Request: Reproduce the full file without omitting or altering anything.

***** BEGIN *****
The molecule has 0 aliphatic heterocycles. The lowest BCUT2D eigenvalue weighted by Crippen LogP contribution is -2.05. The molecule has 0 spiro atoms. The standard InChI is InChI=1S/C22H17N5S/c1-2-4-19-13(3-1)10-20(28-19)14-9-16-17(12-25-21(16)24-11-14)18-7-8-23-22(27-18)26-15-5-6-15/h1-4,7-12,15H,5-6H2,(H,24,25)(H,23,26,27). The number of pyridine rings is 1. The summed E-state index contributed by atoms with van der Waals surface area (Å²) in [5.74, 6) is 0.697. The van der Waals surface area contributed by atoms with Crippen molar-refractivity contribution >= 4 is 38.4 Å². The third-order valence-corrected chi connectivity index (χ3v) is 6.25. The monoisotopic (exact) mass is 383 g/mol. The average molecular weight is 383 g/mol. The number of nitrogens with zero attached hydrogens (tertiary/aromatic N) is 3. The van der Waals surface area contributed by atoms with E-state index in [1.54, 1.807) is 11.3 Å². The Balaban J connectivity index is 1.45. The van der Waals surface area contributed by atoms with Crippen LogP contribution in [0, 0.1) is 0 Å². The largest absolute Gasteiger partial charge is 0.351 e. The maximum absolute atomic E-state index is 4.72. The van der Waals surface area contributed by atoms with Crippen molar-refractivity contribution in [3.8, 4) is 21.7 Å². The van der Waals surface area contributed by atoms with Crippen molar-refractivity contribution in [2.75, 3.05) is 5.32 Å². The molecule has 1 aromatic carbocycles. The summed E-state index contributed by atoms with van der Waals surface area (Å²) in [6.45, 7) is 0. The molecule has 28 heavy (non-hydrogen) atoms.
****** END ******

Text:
The molecule has 0 aliphatic heterocycles. The lowest BCUT2D eigenvalue weighted by Crippen LogP contribution is -2.05. The molecule has 0 spiro atoms. The standard InChI is InChI=1S/C22H17N5S/c1-2-4-19-13(3-1)10-20(28-19)14-9-16-17(12-25-21(16)24-11-14)18-7-8-23-22(27-18)26-15-5-6-15/h1-4,7-12,15H,5-6H2,(H,24,25)(H,23,26,27). The number of pyridine rings is 1. The summed E-state index contributed by atoms with van der Waals surface area (Å²) in [5.74, 6) is 0.697. The van der Waals surface area contributed by atoms with Crippen molar-refractivity contribution >= 4 is 38.4 Å². The third-order valence-corrected chi connectivity index (χ3v) is 6.25. The monoisotopic (exact) mass is 383 g/mol. The average molecular weight is 383 g/mol. The number of nitrogens with zero attached hydrogens (tertiary/aromatic N) is 3. The van der Waals surface area contributed by atoms with E-state index in [1.54, 1.807) is 11.3 Å². The Balaban J connectivity index is 1.45. The van der Waals surface area contributed by atoms with Crippen LogP contribution in [0, 0.1) is 0 Å². The largest absolute Gasteiger partial charge is 0.351 e. The maximum absolute atomic E-state index is 4.72. The van der Waals surface area contributed by atoms with Crippen molar-refractivity contribution in [3.8, 4) is 21.7 Å². The van der Waals surface area contributed by atoms with Crippen molar-refractivity contribution in [2.75, 3.05) is 5.32 Å². The molecule has 1 aromatic carbocycles. The summed E-state index contributed by atoms with van der Waals surface area (Å²) in [6.45, 7) is 0. The molecule has 28 heavy (non-hydrogen) atoms.